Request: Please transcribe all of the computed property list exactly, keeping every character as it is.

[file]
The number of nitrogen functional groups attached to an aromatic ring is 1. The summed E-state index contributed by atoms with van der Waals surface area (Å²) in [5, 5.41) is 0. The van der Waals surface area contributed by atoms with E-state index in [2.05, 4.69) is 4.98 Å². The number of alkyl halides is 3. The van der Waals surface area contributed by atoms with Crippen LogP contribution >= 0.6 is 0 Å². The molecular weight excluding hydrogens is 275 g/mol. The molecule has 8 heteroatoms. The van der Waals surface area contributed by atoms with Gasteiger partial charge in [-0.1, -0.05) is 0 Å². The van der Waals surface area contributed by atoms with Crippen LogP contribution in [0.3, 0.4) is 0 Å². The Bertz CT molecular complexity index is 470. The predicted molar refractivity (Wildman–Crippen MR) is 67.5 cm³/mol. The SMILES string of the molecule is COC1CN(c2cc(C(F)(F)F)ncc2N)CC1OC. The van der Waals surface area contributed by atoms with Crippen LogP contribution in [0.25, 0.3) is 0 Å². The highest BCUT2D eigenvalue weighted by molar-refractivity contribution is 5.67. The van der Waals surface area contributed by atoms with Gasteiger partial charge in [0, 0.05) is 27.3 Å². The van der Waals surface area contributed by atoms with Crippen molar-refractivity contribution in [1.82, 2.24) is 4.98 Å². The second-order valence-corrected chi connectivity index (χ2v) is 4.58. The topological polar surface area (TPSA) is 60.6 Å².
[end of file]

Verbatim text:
The number of nitrogen functional groups attached to an aromatic ring is 1. The summed E-state index contributed by atoms with van der Waals surface area (Å²) in [5, 5.41) is 0. The van der Waals surface area contributed by atoms with E-state index in [2.05, 4.69) is 4.98 Å². The number of alkyl halides is 3. The van der Waals surface area contributed by atoms with Crippen LogP contribution >= 0.6 is 0 Å². The molecular weight excluding hydrogens is 275 g/mol. The molecule has 8 heteroatoms. The van der Waals surface area contributed by atoms with Gasteiger partial charge in [-0.1, -0.05) is 0 Å². The van der Waals surface area contributed by atoms with Crippen LogP contribution in [0.3, 0.4) is 0 Å². The Bertz CT molecular complexity index is 470. The predicted molar refractivity (Wildman–Crippen MR) is 67.5 cm³/mol. The SMILES string of the molecule is COC1CN(c2cc(C(F)(F)F)ncc2N)CC1OC. The van der Waals surface area contributed by atoms with Crippen LogP contribution in [0.25, 0.3) is 0 Å². The highest BCUT2D eigenvalue weighted by molar-refractivity contribution is 5.67. The van der Waals surface area contributed by atoms with Gasteiger partial charge in [0, 0.05) is 27.3 Å². The van der Waals surface area contributed by atoms with Crippen molar-refractivity contribution in [1.82, 2.24) is 4.98 Å². The second-order valence-corrected chi connectivity index (χ2v) is 4.58. The topological polar surface area (TPSA) is 60.6 Å².